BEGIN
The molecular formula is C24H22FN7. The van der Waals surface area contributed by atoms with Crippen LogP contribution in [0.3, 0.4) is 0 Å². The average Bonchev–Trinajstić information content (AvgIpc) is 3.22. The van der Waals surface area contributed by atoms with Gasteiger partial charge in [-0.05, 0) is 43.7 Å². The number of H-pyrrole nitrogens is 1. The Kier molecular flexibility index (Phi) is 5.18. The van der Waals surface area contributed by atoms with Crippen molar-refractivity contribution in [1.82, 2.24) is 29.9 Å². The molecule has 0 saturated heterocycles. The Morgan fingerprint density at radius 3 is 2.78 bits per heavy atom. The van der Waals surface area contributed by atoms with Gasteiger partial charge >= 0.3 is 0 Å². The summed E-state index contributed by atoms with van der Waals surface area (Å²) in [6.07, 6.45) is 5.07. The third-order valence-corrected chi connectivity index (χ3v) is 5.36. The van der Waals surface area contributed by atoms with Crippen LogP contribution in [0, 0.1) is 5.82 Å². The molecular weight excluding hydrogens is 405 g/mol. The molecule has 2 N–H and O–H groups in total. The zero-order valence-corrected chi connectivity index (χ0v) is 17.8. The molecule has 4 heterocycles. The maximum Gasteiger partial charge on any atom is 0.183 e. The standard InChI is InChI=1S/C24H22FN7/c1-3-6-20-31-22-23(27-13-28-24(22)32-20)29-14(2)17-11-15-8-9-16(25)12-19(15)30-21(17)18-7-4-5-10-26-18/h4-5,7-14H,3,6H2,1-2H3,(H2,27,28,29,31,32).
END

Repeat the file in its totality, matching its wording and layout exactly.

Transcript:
The molecular formula is C24H22FN7. The van der Waals surface area contributed by atoms with Crippen LogP contribution in [0.3, 0.4) is 0 Å². The average Bonchev–Trinajstić information content (AvgIpc) is 3.22. The van der Waals surface area contributed by atoms with Gasteiger partial charge in [-0.05, 0) is 43.7 Å². The number of H-pyrrole nitrogens is 1. The Kier molecular flexibility index (Phi) is 5.18. The van der Waals surface area contributed by atoms with Crippen molar-refractivity contribution in [1.82, 2.24) is 29.9 Å². The molecule has 0 saturated heterocycles. The Morgan fingerprint density at radius 3 is 2.78 bits per heavy atom. The van der Waals surface area contributed by atoms with Gasteiger partial charge >= 0.3 is 0 Å². The summed E-state index contributed by atoms with van der Waals surface area (Å²) in [6.07, 6.45) is 5.07. The third-order valence-corrected chi connectivity index (χ3v) is 5.36. The van der Waals surface area contributed by atoms with Crippen LogP contribution in [0, 0.1) is 5.82 Å². The molecular weight excluding hydrogens is 405 g/mol. The molecule has 2 N–H and O–H groups in total. The zero-order valence-corrected chi connectivity index (χ0v) is 17.8. The molecule has 4 heterocycles. The maximum Gasteiger partial charge on any atom is 0.183 e. The standard InChI is InChI=1S/C24H22FN7/c1-3-6-20-31-22-23(27-13-28-24(22)32-20)29-14(2)17-11-15-8-9-16(25)12-19(15)30-21(17)18-7-4-5-10-26-18/h4-5,7-14H,3,6H2,1-2H3,(H2,27,28,29,31,32).